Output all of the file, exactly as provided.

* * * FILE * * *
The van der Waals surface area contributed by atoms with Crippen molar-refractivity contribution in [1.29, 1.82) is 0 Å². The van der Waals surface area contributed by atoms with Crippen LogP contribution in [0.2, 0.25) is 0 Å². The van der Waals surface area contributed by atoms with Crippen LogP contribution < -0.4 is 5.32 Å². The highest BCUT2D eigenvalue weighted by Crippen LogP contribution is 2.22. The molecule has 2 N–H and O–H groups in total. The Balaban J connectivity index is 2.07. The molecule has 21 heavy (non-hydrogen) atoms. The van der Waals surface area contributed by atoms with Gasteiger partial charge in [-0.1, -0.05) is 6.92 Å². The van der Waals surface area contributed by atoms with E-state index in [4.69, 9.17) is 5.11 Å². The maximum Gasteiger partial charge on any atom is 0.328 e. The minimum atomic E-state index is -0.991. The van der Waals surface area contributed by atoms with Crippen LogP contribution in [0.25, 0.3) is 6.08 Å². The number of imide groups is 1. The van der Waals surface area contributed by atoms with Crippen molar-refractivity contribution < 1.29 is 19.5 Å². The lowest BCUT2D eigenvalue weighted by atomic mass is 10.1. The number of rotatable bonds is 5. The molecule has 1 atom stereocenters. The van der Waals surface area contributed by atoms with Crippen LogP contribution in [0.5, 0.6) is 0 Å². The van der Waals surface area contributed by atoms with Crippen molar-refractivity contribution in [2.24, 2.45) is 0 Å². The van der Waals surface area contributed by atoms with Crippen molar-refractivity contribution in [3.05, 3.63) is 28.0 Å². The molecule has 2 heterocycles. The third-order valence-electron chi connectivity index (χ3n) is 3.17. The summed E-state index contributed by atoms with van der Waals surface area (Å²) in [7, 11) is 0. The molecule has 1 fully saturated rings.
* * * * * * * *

The van der Waals surface area contributed by atoms with Crippen molar-refractivity contribution in [1.29, 1.82) is 0 Å². The van der Waals surface area contributed by atoms with Crippen LogP contribution in [0.2, 0.25) is 0 Å². The van der Waals surface area contributed by atoms with Crippen LogP contribution < -0.4 is 5.32 Å². The highest BCUT2D eigenvalue weighted by Crippen LogP contribution is 2.22. The molecule has 2 N–H and O–H groups in total. The Balaban J connectivity index is 2.07. The molecule has 21 heavy (non-hydrogen) atoms. The van der Waals surface area contributed by atoms with Gasteiger partial charge in [-0.1, -0.05) is 6.92 Å². The van der Waals surface area contributed by atoms with E-state index in [4.69, 9.17) is 5.11 Å². The maximum Gasteiger partial charge on any atom is 0.328 e. The minimum atomic E-state index is -0.991. The van der Waals surface area contributed by atoms with Crippen LogP contribution in [0.25, 0.3) is 6.08 Å². The number of imide groups is 1. The van der Waals surface area contributed by atoms with Crippen molar-refractivity contribution < 1.29 is 19.5 Å². The lowest BCUT2D eigenvalue weighted by atomic mass is 10.1. The number of rotatable bonds is 5. The molecule has 1 atom stereocenters. The van der Waals surface area contributed by atoms with Crippen LogP contribution in [0.5, 0.6) is 0 Å². The van der Waals surface area contributed by atoms with Crippen molar-refractivity contribution in [2.24, 2.45) is 0 Å². The van der Waals surface area contributed by atoms with Crippen molar-refractivity contribution in [3.05, 3.63) is 28.0 Å². The molecule has 2 heterocycles. The third-order valence-electron chi connectivity index (χ3n) is 3.17. The summed E-state index contributed by atoms with van der Waals surface area (Å²) in [7, 11) is 0. The molecule has 1 fully saturated rings.